Posted on May 01, 2012 at 11:18 PM
This is the second segment of Max Jungreis’ interview with the Unabomber’s little brother David Kaczynski. In this piece, the listener hears David reflecting on Ted’s social behavior and his inability to connect with others. The magic of the piece appears during David’s retelling of a childhood story, in which Ted builds a second door handle to help his small three-year-old brother open the backyard door. The story paints a thoughtful, helpful, and determined image of Ted Kaczynski and it is moving in the context of Ted’s actions later in life. I think this story could be edited into its own piece.
Posted on May 01, 2012 at 10:57 PM
This is the first part of youth producer Max Jungreis’ interview with David Kaczynski, the younger brother of Ted Kaczynski, more commonly known as the Unabomber. In this piece, David reflects on his childhood feelings and thoughts toward his older brother and provides a quick account of Ted’s life prior to his arrest. He also shares his perception of Ted’s relationship with the world. Though the piece is mostly raw tape, there are few intriguing moments that make it worth a listen. I encourage Jungreis to go back and edit the interview, especially the bits of blank space that appear in between some of David’s story.
Posted on April 19, 2012 at 10:46 PM
Wow. This piece is an incredibly delicate and personal reflection of growing up in the U.S. when more than half of your immediate family is undocumented. I almost did not want to review this piece because I did not want to draw unfriendly attention to the story. The moments shared between Youth producer Alicia Martinez and her family are heartwarming and engaging. The piece flows well from beginning to end and Martinez has an beautiful and inviting voice for radio. Definitely worth listening to.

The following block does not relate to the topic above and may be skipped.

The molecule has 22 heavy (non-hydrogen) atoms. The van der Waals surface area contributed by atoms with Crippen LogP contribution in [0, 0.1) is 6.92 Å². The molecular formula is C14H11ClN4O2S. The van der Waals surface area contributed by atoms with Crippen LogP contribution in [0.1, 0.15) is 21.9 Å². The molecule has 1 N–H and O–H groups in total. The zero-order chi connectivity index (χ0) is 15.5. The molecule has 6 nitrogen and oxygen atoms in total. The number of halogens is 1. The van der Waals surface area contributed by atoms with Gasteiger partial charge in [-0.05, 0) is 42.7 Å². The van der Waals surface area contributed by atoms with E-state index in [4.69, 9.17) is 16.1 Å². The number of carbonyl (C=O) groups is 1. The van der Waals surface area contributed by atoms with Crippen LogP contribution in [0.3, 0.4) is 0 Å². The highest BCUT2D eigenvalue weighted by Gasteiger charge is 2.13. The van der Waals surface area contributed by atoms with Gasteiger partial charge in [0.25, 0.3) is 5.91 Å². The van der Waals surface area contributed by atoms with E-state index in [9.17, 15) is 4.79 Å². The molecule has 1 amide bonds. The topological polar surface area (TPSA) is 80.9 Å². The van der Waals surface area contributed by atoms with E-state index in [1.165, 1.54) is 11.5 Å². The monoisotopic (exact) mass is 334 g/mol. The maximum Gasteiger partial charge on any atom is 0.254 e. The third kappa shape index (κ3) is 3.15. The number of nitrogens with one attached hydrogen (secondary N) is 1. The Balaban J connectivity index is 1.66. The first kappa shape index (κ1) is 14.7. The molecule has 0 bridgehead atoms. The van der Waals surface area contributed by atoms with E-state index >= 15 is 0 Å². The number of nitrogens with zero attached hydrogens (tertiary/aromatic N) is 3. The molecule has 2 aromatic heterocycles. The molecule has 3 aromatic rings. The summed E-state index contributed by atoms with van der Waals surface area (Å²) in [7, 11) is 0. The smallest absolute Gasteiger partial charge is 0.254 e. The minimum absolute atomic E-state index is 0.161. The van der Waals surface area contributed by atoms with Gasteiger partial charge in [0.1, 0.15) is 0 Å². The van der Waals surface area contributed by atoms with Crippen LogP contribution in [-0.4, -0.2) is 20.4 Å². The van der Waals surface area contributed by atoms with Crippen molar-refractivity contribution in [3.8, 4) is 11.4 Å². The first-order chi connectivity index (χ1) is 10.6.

Posted on April 19, 2012 at 10:08 PM
In this piece, youth producer Bebe explores how being gay has become a fad among her female peers, so much so that it’s hard to be taken seriously as someone who is actually gay. At her school in New York, popular girls “play” gay, but it is unclear as to why. She attributes this openness towards gayness to celebrities like Lady Gaga, who advocate and celebrate what has been normally deemed as “weird” or “alternative.” I chose to write about this piece because when I was in middle school, all of my peers policed each other’s sexuality. Being gay was not a good thing and definitely kept a secret. This piece makes me questions whether “playing gay” is new thing or just a continuation of exotifying lesbians for the male gaze.
Listen and think about it.
Posted on April 01, 2012 at 11:51 AM
Wow. This story is incredible and chilling! Youth producer Brittania Rael recounts a true story about a haunted house that she once lived in as a child. The story is told very well, with each event accompanied by creepy music and ambient sound. If you do not believe in ghosts already, you will after listening to this story! I think it would work well for This American Life or even Radiolab!
Caution: Spoiler Alert